They styled themselves "The Blackburn Resistance chapter" and filmed each other dressed in camouflage, "leopard crawling" through woodland in their local park in preparation for their forthcoming holy war against the evil oppressor.
But although the Iqbal brothers gathered a stockpile of weapons, firing some off in the back yard of their Lancashire home, and built up a library of terrifying terrorist material, their al-Qa'ida-style ambitions to become fully-fledged jihadists amounted to little more than a vanity project, a judge said yesterday.
Abbas Iqbal 24, was sentenced to two years in prison for the dissemination of terrorist publications and preparing for acts of terrorism. His younger brother Ilyas, 23, was jailed for 18 months for possessing a document likely to be useful to a terrorist.
During the course of the four-week trial at Manchester Crown Court, the jury was shown mobile phone footage of the brothers taken as they rustled through the undergrowth of Blackburn's Corporation Park, crawling on their bellies in broad daylight with what appeared to be a rifle. Abbas Iqbal claimed the video was a bit of "fun" – an homage to his action hero, Arnold Schwarzenegger, based on the film Predator, which he said he had seen 600 times.
The video was discovered among material found on a mobile phone memory card in the suitcase of Abbas Iqbal when he was arrested as he attempted to board a flight from Manchester Airport to northern Europe in August 2008. At the time of his arrest he was in the company of an alleged extremist, who cannot be named for legal reasons.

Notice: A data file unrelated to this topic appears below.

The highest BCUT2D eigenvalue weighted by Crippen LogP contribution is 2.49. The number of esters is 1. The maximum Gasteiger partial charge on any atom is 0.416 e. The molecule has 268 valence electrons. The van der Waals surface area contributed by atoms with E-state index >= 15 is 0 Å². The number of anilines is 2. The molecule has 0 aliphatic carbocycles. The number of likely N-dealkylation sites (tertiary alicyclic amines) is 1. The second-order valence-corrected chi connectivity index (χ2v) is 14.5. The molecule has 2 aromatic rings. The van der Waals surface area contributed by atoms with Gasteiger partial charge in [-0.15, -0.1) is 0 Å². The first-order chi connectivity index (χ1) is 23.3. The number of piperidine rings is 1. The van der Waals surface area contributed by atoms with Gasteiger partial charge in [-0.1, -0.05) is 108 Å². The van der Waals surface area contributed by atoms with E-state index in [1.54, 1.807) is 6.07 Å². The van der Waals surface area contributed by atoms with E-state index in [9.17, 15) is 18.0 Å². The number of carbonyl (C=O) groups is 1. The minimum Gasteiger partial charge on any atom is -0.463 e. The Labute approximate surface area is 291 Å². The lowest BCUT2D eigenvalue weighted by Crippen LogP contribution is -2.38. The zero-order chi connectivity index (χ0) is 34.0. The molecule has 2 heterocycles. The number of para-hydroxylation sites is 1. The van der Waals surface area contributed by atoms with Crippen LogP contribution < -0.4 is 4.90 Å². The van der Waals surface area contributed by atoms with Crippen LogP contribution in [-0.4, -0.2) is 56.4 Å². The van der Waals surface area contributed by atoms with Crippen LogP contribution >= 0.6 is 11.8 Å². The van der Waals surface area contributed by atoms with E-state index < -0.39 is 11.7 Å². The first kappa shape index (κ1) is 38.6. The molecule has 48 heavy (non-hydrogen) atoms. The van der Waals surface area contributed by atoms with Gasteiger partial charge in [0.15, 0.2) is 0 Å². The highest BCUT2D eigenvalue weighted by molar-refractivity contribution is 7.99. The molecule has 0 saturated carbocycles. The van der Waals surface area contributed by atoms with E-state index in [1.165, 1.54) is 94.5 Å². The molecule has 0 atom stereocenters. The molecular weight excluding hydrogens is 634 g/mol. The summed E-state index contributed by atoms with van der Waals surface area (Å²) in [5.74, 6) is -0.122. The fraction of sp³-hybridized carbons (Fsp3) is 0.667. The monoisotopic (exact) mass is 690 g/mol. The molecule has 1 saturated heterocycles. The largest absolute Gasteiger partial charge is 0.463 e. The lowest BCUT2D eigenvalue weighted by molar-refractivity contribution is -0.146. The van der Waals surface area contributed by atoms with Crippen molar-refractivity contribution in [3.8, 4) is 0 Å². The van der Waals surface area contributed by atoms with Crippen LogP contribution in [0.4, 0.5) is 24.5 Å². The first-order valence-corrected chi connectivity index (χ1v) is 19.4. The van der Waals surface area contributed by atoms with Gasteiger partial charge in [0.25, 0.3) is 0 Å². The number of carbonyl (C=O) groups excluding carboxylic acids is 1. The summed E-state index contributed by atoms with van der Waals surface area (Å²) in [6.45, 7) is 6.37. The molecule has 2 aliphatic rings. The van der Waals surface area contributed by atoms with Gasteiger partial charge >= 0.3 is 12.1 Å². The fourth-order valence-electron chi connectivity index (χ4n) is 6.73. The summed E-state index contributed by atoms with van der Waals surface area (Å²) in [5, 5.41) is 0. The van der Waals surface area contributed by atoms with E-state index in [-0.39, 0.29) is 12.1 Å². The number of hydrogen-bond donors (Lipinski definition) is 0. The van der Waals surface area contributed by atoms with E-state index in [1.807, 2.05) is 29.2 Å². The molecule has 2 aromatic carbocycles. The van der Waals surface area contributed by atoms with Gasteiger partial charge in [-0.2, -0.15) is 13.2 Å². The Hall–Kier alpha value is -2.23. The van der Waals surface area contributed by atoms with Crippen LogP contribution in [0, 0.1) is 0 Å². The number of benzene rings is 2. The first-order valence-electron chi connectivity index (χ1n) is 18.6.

Passing sentence, Judge Andrew Gilbert QC said: "You fancied yourself as a fighter for the cause, but the truth is you were a very low-grade one. It would be wrong to pass a long sentence on someone who is obviously more taken with the vanity than the reality."
Both men have already spent two-and-a-half years on remand and will be released soon. The park video is introduced by a voice stating: "They are fighting against oppression, they are The Blackburn Resistance." It features a background chant which recites: "I am the armour for those who believe in the unity of Allah. I am the fire against the aggressor."
Prosecutor Edward Brown QC conceded that the film appeared amateurish and comical but said the brothers were "intoxicated" by terrorism and the footage was a "promotional collage" intended to radicalise others abroad.
Police searched the Iqbal family home in Percival Street, Blackburn, where officers uncovered extremist material on a computer and an armoury stockpile in a cabinet. It contained several air rifles, knives, machetes, a sword, a crossbow, various ammunition, books on weaponry and hand- written notes on "Attack planning" and "Urban combat". Ilyas Iqbal said his notes on "Urban combat" were largely based on the Hollywood movie Black Hawk Down.
A third man, Muhammad Ahmad, 26, was cleared of preparing for an act of terrorism.